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#55323 - 09/22/17 11:37 AM RunScript Condition Weird Results
Ken Stulce Offline
OL Expert

Registered: 07/06/01
Posts: 451
Loc: St. Louis, MO
Hello All,

I'm getting some odd results when using a RunScript Condition for the "Script.ReturnValue = 1" and wanted to have another set of eyes look at it. I have a dummy test at the very beginning of the script that I copied from the forums to force a True result and it will not return True, only keeps running through the rest of the script. I do get my ShowMessage pop-ups though to tell me of the condition results. Look for the code directly after the line "# Force test for True".

I forgot to mention that I added a secondary RunScript condition, but only containing the dummy test lines and it worked, but I have no idea why it will not work in the full script below. My question is for understanding purposes, as it should return true no matter what scenario. Also, I have not run this live, only through the debugger, if that makes a difference.

The script is coded in Python and it works with the rest of my conditioning, but I'm totally baffled why the dummy True test is not returning. Thoughts?

In a nutshell, the script is looking for mostly empty pages that only contain control characters like "\n", etc., that are the results of a Splitter. I'm still testing this, so it's not complete. Long story based on a recent finding and this script will help me figure out what is really happening on our HUGE workflow.

Code:
import os
import string

# Get PPWatch Job Filename
jfn = Watch.GetJobFileName()
ofn = Watch.GetOriginalFileName()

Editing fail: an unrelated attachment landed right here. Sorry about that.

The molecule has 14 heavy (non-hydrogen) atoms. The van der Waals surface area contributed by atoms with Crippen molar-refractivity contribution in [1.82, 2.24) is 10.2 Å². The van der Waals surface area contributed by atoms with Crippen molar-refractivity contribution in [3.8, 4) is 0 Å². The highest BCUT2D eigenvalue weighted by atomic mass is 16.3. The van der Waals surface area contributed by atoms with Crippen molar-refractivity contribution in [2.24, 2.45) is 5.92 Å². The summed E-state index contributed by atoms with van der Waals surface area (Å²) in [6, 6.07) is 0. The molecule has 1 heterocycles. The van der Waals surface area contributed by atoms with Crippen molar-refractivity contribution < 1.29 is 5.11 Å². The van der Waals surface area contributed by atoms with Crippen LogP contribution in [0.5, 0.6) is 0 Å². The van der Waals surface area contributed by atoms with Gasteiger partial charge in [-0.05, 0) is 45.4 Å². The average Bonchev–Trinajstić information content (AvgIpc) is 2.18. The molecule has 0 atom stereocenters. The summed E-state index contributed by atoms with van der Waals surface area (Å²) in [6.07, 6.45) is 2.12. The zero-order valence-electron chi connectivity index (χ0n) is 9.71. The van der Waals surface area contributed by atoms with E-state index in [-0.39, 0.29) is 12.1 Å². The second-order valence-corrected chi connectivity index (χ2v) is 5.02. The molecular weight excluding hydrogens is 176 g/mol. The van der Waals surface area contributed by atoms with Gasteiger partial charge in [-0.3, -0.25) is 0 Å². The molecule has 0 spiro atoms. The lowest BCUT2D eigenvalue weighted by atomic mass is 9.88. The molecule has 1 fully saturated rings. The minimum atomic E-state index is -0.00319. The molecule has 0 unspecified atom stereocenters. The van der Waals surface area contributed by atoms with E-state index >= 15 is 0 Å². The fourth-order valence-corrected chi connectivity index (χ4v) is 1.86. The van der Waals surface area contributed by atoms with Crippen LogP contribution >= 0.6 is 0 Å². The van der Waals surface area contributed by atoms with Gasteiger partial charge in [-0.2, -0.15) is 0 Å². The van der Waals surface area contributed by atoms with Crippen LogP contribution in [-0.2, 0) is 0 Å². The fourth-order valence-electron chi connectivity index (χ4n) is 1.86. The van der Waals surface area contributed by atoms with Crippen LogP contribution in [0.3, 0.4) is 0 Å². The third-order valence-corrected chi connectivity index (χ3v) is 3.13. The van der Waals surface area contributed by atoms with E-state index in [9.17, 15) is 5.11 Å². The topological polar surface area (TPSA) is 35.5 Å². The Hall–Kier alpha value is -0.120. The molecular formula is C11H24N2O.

Watch.ShowMessage("The job filename is: " + jfn)
Watch.ShowMessage("The original filename is: " + ofn)

# Force test for True
everythingOK = True
Watch.ShowMessage("eOK value: \"{0}\".".format(everythingOK))
if (everythingOK):
    Watch.ShowMessage("eOK If Test True!")
    Script.ReturnValue = 1
else:
    Watch.ShowMessage("eOK If Test False!")
    Script.ReturnValue = 0

# Get file size
filsize = os.path.getsize(jfn)
filtype = type(filsize)
Watch.ShowMessage("File size is: \"{0}\".".format(filsize))
Watch.ShowMessage("filsize type = \"{0}\".".format(filtype))

# Check for file sizes greater than 100b
if (filsize < 100):
    Watch.ShowMessage("Filesize is less than 100b: \"{0}\".".format(filsize))
    Watch.Log("LOG: File is less than 100 bytes!  Do not process!", 2)
    Script.ReturnValue = 1
else:
    Watch.ShowMessage("Filesize is greater than 100b: \"{0}\".".format(filsize))

with open(jfn, 'r') as myfile:
    prtdata = myfile.read()
    #Test for printable character (whitespace is considered printable)
    printable_char_test = all(c in string.printable for c in prtdata)
    count = 0
    for char in prtdata:
        count += 1

    #Test for file character length
    if (count <= 10):
        Watch.ShowMessage("Character count is <= 10: \"{0}\".".format(count))
        Watch.Log("LOG: File contains less than 10 characters!  Do not process!", 2)
        Script.ReturnValue = 1